One of the common challenges when deploying OMS agents is the fact that agents need to connect to the OMS cloud. Even when connected through OpsMgr many data flows require a direct connection from the agent to the public cloud.
Fortune wants all the communication is https (we still have a noticeable exception for the hybrid worker role that I hope will soon be fixed), so the connection is http proxyb friendly and indeed the agent can be configured to use a proxy with optional authentication. So there are many options to let the agents communicate and if you don’t want to use the corporate web proxy nor want to let the agents directly through the firewall a simple (virtual) appliance can be used for the duty. A while ago I wrote about using Squid to control your OMS data flow.
Now we have a new option, the Microsoft supported OMS Gateway Server. Due to a strong demand from customers the OMS team, developed a simple OMS targeted gateway appliance that basically tasks care of everything you need to make the data flow to the cloud:

  • it embeds the rules to the OMS endpoints
  • it automatically (or manually) authorizes the OMS managed devices and only them to navigate through the gateway
  • it funnels the traffic just to the proper workspace
  • it is instrumented to log proper diagnostics (that obviously can be collected with Log Analytics)
  • it is instrumented with appropriate performance counters to track the gateway behavior (these can again be collected with Log Analytics)
  • it can even chain to an existing proxy if you don’t want the device to go directly to the cloud

So with this nice additions we now have the following option to regulate OMS agents traffic:

  • direct NAT
  • corporate https proxy (authenticated if needed)
  • ad hoc appliance based on open source technologies (example Squid)
  • OMS team supported Gateway server

All the above solutions can be set in an highly available configuration, if they don’t have something native, and for example the OMS Gateway don’t, a bunch of devices can be set in DNS round robin fashion, the agent is built to be resilient to connectivity issues and it can automatically move to another device without loosing data.
Also the gateway has been reviewed by my good friend @MrTaoYang on his blog.

Gateway server test drive

I tested the gateway on both Windows Server 2016 TP4 and Windows Server 2016 TP4 core edition. I wanted to try on the new platform even if the Gateway is obviously supported on Windows Server 2008 R2, Windows Server 2012 and 2012 R2. The gateway relays on .net framework 4.5 and thus won’t work on nano server. In my opinion it’s really important it can work con the core edition of the OS, this is a light weighted utility service you want to probably keep on dedicated systems treated as appliances, and core is the answer (waiting for nano support).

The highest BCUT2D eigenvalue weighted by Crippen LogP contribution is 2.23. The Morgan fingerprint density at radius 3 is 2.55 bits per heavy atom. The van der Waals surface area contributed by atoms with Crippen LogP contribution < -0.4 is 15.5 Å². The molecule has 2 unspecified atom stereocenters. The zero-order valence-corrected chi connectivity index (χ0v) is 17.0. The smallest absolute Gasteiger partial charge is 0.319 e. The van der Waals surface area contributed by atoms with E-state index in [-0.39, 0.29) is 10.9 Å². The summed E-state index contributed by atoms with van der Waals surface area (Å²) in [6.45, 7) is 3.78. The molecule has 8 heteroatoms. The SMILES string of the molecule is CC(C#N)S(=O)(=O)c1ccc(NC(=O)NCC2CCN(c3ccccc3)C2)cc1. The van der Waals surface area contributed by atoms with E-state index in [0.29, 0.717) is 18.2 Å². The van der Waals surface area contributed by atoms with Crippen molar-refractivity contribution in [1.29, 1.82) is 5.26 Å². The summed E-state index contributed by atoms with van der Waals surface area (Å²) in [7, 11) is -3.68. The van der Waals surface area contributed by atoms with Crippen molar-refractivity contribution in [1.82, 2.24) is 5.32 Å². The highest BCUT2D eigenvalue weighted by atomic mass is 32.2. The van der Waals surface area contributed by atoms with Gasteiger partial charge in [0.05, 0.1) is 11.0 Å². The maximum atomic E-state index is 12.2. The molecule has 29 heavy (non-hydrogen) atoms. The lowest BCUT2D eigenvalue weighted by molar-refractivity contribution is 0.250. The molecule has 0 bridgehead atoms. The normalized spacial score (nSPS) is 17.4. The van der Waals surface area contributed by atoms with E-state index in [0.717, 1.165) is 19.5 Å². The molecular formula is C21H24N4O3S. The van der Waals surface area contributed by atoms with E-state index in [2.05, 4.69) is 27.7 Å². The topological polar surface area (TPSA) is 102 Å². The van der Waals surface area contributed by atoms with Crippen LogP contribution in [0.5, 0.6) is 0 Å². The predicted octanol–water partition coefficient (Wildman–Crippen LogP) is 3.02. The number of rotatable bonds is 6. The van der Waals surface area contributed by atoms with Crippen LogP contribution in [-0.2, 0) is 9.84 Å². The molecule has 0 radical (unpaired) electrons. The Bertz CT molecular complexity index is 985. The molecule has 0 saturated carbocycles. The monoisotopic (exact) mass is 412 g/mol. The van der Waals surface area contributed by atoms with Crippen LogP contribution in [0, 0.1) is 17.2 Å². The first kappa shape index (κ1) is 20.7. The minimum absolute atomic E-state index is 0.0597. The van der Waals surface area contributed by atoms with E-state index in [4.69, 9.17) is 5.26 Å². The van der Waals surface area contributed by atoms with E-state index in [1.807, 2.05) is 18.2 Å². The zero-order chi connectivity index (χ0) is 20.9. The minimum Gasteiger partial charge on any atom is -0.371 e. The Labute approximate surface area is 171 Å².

The installation is straightforward, it’s a windows installer based setup, with only three important choices:

1) the port used for the proxy service, by default 8080. The setup takes care of adding a windows firewall rule to allow the traffic.
2) the installation path
3) the configuration of a chained proxy, if needed

Key setup parameters

At the end of the setup you have a windows service under the name “Microsoft OMS Log Analytics Forwarder” and a directory with just a bunch of files, but some of them are really important. I really think the service name is short sighted, this service must become the OMS gateway not just the Log analytics gateway.

Getting the service status on core

The installation directory

The entire service configuration is regulated by three files:

  • allowedlist_clientcert.txt – used to specify the fqdn of the devices that can use the gateway
  • allowedlist_servercert.txt – used to specify the workspace IDs the gateway can send the data to
  • Microsoft.HttpForwarder.WindowsService.exe.config – use to configure the gateway post setup. Here the listening port, the chained proxy and the security mode can be configured

While the proxy configuration needs no comment, the security model is something specific worth a couple of words. It must be said that in a common deployment you want to install the OMS agent on the gateway, if you do so the deploytment is secure by default: only the devices enolled in the workspace are authorized to communicate with the gateway and the gateway will send data just to its own workspace. I really believe that in the future the team will give us a way to track gateways in the OMS console, so again having the OMS agent on board will be the common choice. But if you don’t want to use the builtin defualt security, then there’s a way to manually configure it:

  • the list of the fqdn of the authorized servers must be specified in allowedlist_clientcert.txt
  • the destination workspace ids must be specified in allowedlist_servercert.txt
  • the default behavior must be turned off in the config file (this way even if you install the OMS agent on the gateway you maintain full control). Just change the following tag to “False”
    <add key="IncorporateOMSSolution" value="False" />

Configuring the agents to use the gateway is just a matter of setting the agent proxy (without authentication). For Linug agent you must follow the instructions on GitHub

Also in this preview release to support Linux agents you need to manually add this endpoint [*] to the allowedlist_server.txt. If it doesn’t work just add the fqdn name of the oms endpoint

Finally, waiting for a builtin solution you can use Log Analytics yiou can collect key gateway data, both events and performance counters can be added to the data collection in the workspace

events collecting

perf collecting


This posting is provided “AS IS” with no warranties, and confers no rights